Scientists discovered the first animal that doesn’t need to breathe

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The FINANCIAL — Researchers have discovered the only known animal that does not need oxygen to survive. It’s the first multicellular animal found in the wild to not have the DNA. Does this discovery mean that we should rethink the need for oxygen-based metabolisms as a prerequisite for animal life? 

Researchers just discovered a unique organism that doesn’t need to breathe. Instead, the tiny parasite lives in salmon tissue and evolved so that it doesn’t need oxygen to produce energy. Stephen Atkinson, senior research associate at Oregon State University’s Department of Microbiology told CNN: “When we think of ‘animals,’ we picture multicellular creatures that need oxygen to survive, unlike many single-celled organisms including protists and bacteria.” “In our work, we have shown that there is at least one multicellular animal that does not have the genetic toolkit to use oxygen,” he added. The H. salminicola is a myxozoan cnidarian, a type of animal related to jellyfish and coral. It lives inside salmon and “steals ready-made nutrients” from it, Atkinson said, instead of consuming oxygen directly. Atkinson and his team don’t think this species is the last oxygen-free animal, CNN reported.

A tiny parasite called Henneguya salminicola is the first known multicellular animal that can survive without oxygen, according to a study published Tuesday in the journal Proceedings of the National Academy of Sciences by researchers at Tel Aviv University. In fact, it couldn’t breathe oxygen even if it wanted to — it gave up the process as it evolved. Researchers made the discovery accidentally while sequencing the “Henneguya” genome. Mitochondria, aka the powerhouses of the cell, capture oxygen to make energy through aerobic respiration — but researchers were surprised to find that H. salminicola lacks mitochondrial genes. However, it is still unknown exactly how exactly the parasite produces energy, according to CBS News.

Until the new discovery, there was debate regarding the possibility that organisms belonging to the animal kingdom could survive in anaerobic environments. The assumption that all animals are breathing oxygen was based, among other things, on the fact that animals are multicellular, highly developed organisms, which first appeared on Earth when oxygen levels rose. “It’s not yet clear to us how the parasite generates energy,” Prof. Huchon says. “It may be drawing it from the surrounding fish cells, or it may have a different type of respiration such as oxygen-free breathing, which typically characterizes anaerobic non-animal organisms.” According to Prof. Huchon, the discovery bears enormous significance for evolutionary research, is written in Tel Aviv University press release.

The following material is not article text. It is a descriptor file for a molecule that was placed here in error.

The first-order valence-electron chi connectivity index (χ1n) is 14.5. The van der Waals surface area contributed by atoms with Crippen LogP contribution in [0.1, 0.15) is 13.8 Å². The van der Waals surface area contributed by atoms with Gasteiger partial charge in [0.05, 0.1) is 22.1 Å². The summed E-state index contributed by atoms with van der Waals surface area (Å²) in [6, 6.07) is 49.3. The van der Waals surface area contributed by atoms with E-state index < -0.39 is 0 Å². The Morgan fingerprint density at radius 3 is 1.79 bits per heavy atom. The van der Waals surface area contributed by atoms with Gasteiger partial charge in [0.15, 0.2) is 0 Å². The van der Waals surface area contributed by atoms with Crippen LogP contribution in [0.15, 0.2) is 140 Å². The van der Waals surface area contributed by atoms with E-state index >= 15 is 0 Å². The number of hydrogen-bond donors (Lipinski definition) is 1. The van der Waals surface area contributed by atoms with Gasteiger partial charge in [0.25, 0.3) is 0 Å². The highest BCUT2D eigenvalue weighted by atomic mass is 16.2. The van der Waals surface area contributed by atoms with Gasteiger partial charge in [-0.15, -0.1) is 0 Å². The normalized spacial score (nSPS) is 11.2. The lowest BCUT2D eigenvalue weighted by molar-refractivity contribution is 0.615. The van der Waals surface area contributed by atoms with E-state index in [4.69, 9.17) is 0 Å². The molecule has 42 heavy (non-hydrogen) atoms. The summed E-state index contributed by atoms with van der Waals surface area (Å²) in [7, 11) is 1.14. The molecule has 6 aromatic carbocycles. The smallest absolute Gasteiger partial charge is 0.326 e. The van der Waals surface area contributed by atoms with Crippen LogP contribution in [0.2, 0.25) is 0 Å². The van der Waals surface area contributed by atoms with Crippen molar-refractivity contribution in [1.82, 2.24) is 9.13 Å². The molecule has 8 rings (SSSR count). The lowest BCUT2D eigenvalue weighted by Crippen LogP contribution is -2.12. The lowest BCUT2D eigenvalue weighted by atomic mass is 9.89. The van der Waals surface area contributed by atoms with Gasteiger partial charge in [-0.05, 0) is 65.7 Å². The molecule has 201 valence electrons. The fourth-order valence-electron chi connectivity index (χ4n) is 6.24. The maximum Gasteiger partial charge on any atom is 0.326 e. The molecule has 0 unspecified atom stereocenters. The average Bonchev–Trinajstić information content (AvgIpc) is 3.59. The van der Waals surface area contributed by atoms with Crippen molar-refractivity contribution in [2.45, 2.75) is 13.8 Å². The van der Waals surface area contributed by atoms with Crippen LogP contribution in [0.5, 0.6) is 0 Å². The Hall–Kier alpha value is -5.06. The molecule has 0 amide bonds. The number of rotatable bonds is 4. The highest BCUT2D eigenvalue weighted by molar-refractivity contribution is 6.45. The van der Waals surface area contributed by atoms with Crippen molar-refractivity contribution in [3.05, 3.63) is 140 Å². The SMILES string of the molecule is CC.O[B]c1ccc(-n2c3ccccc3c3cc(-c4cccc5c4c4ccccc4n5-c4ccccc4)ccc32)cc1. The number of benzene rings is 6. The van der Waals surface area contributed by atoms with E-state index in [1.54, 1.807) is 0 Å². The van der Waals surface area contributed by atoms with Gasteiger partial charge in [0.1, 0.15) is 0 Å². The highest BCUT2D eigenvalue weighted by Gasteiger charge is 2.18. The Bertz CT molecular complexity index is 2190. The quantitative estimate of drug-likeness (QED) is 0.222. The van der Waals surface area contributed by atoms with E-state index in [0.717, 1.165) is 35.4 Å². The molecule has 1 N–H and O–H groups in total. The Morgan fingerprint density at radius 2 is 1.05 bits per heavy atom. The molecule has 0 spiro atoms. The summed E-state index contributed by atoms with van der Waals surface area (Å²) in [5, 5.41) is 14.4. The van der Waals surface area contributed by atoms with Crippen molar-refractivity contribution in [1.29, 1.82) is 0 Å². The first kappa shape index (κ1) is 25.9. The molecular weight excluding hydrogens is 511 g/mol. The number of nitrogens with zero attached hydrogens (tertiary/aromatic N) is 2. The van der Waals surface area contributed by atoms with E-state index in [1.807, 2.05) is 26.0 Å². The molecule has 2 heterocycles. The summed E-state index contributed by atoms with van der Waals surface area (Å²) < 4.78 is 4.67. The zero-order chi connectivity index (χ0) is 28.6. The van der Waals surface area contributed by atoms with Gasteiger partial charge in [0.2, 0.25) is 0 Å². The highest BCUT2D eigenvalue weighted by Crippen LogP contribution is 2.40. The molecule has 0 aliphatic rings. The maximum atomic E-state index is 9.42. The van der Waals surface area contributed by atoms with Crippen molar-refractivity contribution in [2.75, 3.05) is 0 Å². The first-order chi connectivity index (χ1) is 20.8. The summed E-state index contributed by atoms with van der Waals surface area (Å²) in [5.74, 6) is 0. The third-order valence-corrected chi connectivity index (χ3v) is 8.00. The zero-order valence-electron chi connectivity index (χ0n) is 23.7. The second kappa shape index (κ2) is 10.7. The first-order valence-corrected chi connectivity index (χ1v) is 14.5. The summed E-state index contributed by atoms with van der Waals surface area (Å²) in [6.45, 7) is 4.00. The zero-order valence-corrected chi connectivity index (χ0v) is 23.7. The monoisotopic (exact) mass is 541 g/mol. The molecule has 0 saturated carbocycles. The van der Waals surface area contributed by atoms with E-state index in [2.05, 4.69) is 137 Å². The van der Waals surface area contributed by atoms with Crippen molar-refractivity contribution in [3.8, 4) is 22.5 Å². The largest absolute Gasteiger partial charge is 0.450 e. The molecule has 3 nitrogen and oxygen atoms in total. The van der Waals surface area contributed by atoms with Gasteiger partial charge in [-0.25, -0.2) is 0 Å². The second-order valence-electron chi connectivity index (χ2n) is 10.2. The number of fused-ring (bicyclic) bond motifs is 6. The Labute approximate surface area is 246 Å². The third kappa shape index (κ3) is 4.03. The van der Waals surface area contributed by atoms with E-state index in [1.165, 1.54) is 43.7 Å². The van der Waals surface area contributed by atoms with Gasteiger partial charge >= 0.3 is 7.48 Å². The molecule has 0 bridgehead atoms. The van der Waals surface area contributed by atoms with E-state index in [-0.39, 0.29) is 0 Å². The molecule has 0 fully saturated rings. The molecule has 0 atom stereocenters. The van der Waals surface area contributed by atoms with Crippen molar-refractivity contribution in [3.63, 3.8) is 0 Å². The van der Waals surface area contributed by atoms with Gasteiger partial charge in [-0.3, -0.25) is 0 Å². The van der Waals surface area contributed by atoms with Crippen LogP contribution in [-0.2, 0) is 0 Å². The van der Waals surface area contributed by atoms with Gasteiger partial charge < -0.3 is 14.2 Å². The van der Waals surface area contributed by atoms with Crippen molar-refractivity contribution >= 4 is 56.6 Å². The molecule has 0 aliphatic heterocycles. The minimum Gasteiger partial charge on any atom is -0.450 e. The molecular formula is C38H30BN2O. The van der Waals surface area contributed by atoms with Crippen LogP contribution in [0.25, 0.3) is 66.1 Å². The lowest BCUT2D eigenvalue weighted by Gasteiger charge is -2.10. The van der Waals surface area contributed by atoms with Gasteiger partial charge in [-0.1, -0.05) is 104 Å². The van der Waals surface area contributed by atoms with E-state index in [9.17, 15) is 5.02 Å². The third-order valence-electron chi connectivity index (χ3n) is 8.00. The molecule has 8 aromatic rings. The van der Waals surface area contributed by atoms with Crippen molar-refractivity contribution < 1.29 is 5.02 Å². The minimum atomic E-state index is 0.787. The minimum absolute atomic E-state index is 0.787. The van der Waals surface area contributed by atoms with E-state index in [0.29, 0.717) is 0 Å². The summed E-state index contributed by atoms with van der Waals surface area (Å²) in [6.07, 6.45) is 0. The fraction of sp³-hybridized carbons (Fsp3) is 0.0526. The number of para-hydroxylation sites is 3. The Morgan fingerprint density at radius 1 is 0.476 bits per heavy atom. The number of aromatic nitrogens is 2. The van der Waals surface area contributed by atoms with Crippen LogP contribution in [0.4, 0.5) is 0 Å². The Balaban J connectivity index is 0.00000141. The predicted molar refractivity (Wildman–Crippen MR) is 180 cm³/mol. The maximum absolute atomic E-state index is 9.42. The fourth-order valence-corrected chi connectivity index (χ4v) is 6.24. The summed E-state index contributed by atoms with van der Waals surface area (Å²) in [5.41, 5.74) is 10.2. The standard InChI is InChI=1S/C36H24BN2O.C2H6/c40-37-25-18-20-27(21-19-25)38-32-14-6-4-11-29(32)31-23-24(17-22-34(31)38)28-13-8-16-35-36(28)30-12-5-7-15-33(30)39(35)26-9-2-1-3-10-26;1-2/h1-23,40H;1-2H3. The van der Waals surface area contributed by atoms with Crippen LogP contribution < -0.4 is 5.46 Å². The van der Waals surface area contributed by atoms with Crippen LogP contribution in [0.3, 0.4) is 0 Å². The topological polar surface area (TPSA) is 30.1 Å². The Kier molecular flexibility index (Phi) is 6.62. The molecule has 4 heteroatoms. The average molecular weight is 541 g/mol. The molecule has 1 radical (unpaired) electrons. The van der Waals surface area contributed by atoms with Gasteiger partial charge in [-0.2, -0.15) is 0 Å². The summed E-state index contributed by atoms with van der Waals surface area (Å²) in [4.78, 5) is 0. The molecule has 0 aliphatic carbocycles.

It’s the first multicellular animal found in the wild to not have the DNA, which contains the genes responsible for respiration, and has lost “the ability to perform aerobic cellular respiration,” per the study. Some single-celled organisms do not need respiration to survive. H. salminicola is a fairly common parasite, causing “milky flesh” or “tapioca” disease in salmon, according to a guide published by the Alaska Department of Fish and Game. “Milky flesh” disease results in unsightly cysts on the salmon’s flesh but is generally harmless to humans and the fish itself. Because H. salminicola resides inside the fish, the tiny creature has evolved to survive with inadequate oxygen supply. Researchers found that over the course of its evolutionary process, the animal has been able to survive by eliminating so many of the traits associated with multicellular species, USA today reported.

Parasitic species like Henneguya salminicola often lose features because the species they attack provides so much for them. If this organism rarely sees much oxygen, then losing the genes needed to perform oxygen-dependent reactions would be the expected outcome. It’s also possible that having a smaller genome and less complicated internal structure would be evolutionarily favorable for these organisms. Does this discovery mean that we should rethink the need for oxygen-based metabolisms as a prerequisite for animal life? Not entirely. It’s pretty clear that these organisms would have a hard time surviving without animal hosts to provide many of the things we normally associate with more complicated organisms. So, it’s entirely possible that the oxygen-based metabolism enabled by complicated cells remains essential for the origin of animals. It’s only after those animals exist that it may be dispensable, Ars Techinca wrote.

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